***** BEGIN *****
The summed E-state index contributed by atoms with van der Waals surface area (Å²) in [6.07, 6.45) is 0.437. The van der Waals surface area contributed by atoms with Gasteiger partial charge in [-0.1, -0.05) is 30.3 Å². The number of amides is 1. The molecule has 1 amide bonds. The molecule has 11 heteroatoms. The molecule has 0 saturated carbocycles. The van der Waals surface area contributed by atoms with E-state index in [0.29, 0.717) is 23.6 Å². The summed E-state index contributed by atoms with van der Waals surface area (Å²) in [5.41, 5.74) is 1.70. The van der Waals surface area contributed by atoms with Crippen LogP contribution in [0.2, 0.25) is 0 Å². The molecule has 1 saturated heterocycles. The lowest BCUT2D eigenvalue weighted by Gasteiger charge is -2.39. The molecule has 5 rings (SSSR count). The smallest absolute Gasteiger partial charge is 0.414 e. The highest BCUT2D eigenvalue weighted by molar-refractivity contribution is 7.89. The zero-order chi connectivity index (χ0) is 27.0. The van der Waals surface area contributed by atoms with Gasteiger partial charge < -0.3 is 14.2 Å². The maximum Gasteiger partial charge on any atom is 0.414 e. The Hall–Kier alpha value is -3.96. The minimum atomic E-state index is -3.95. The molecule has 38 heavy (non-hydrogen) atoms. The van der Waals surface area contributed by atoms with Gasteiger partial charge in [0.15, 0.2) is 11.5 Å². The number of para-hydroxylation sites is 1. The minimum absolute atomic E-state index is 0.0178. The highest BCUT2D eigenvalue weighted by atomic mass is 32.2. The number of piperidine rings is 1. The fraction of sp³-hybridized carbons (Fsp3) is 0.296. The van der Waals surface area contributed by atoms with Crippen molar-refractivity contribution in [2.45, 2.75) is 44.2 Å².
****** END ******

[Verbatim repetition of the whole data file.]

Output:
The summed E-state index contributed by atoms with van der Waals surface area (Å²) in [6.07, 6.45) is 0.437. The van der Waals surface area contributed by atoms with Gasteiger partial charge in [-0.1, -0.05) is 30.3 Å². The number of amides is 1. The molecule has 1 amide bonds. The molecule has 11 heteroatoms. The molecule has 0 saturated carbocycles. The van der Waals surface area contributed by atoms with E-state index in [0.29, 0.717) is 23.6 Å². The summed E-state index contributed by atoms with van der Waals surface area (Å²) in [5.41, 5.74) is 1.70. The van der Waals surface area contributed by atoms with Crippen LogP contribution in [0.2, 0.25) is 0 Å². The molecule has 1 saturated heterocycles. The lowest BCUT2D eigenvalue weighted by Gasteiger charge is -2.39. The molecule has 5 rings (SSSR count). The smallest absolute Gasteiger partial charge is 0.414 e. The highest BCUT2D eigenvalue weighted by molar-refractivity contribution is 7.89. The zero-order chi connectivity index (χ0) is 27.0. The van der Waals surface area contributed by atoms with Gasteiger partial charge < -0.3 is 14.2 Å². The maximum Gasteiger partial charge on any atom is 0.414 e. The Hall–Kier alpha value is -3.96. The minimum atomic E-state index is -3.95. The molecule has 38 heavy (non-hydrogen) atoms. The van der Waals surface area contributed by atoms with Gasteiger partial charge in [0.15, 0.2) is 11.5 Å². The number of para-hydroxylation sites is 1. The minimum absolute atomic E-state index is 0.0178. The highest BCUT2D eigenvalue weighted by atomic mass is 32.2. The number of piperidine rings is 1. The fraction of sp³-hybridized carbons (Fsp3) is 0.296. The van der Waals surface area contributed by atoms with Crippen molar-refractivity contribution in [2.45, 2.75) is 44.2 Å².